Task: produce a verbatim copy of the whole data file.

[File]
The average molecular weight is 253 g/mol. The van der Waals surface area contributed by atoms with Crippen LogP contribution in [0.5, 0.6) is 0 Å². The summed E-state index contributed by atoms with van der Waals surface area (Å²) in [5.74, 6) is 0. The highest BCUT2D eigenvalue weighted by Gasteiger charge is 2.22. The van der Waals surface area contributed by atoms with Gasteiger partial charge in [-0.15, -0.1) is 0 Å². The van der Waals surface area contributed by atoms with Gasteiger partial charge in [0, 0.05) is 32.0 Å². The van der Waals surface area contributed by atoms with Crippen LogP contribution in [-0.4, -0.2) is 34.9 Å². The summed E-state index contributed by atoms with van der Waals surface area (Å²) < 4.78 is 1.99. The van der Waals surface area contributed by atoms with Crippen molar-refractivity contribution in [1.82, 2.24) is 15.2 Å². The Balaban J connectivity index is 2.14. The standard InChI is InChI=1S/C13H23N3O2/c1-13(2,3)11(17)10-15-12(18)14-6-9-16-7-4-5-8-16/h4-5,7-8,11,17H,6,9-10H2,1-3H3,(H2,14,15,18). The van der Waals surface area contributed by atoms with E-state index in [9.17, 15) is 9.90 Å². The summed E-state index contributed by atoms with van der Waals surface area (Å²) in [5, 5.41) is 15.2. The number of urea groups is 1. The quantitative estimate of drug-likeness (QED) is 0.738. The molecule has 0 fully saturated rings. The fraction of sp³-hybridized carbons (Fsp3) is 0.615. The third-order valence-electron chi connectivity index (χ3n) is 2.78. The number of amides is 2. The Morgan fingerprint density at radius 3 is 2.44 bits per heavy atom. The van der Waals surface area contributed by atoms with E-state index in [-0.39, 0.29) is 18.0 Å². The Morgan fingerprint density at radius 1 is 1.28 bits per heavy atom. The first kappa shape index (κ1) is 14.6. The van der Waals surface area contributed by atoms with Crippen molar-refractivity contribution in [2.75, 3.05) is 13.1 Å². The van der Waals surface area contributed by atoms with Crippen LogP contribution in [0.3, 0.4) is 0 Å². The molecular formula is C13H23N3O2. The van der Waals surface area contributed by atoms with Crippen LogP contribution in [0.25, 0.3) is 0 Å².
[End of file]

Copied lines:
The average molecular weight is 253 g/mol. The van der Waals surface area contributed by atoms with Crippen LogP contribution in [0.5, 0.6) is 0 Å². The summed E-state index contributed by atoms with van der Waals surface area (Å²) in [5.74, 6) is 0. The highest BCUT2D eigenvalue weighted by Gasteiger charge is 2.22. The van der Waals surface area contributed by atoms with Gasteiger partial charge in [-0.15, -0.1) is 0 Å². The van der Waals surface area contributed by atoms with Gasteiger partial charge in [0, 0.05) is 32.0 Å². The van der Waals surface area contributed by atoms with Crippen LogP contribution in [-0.4, -0.2) is 34.9 Å². The summed E-state index contributed by atoms with van der Waals surface area (Å²) < 4.78 is 1.99. The van der Waals surface area contributed by atoms with Crippen molar-refractivity contribution in [1.82, 2.24) is 15.2 Å². The Balaban J connectivity index is 2.14. The standard InChI is InChI=1S/C13H23N3O2/c1-13(2,3)11(17)10-15-12(18)14-6-9-16-7-4-5-8-16/h4-5,7-8,11,17H,6,9-10H2,1-3H3,(H2,14,15,18). The van der Waals surface area contributed by atoms with E-state index in [9.17, 15) is 9.90 Å². The summed E-state index contributed by atoms with van der Waals surface area (Å²) in [5, 5.41) is 15.2. The number of urea groups is 1. The quantitative estimate of drug-likeness (QED) is 0.738. The molecule has 0 fully saturated rings. The fraction of sp³-hybridized carbons (Fsp3) is 0.615. The third-order valence-electron chi connectivity index (χ3n) is 2.78. The number of amides is 2. The Morgan fingerprint density at radius 3 is 2.44 bits per heavy atom. The van der Waals surface area contributed by atoms with E-state index in [-0.39, 0.29) is 18.0 Å². The Morgan fingerprint density at radius 1 is 1.28 bits per heavy atom. The first kappa shape index (κ1) is 14.6. The van der Waals surface area contributed by atoms with Crippen molar-refractivity contribution in [2.75, 3.05) is 13.1 Å². The van der Waals surface area contributed by atoms with Crippen LogP contribution in [0.3, 0.4) is 0 Å². The molecular formula is C13H23N3O2. The van der Waals surface area contributed by atoms with Crippen LogP contribution in [0.25, 0.3) is 0 Å².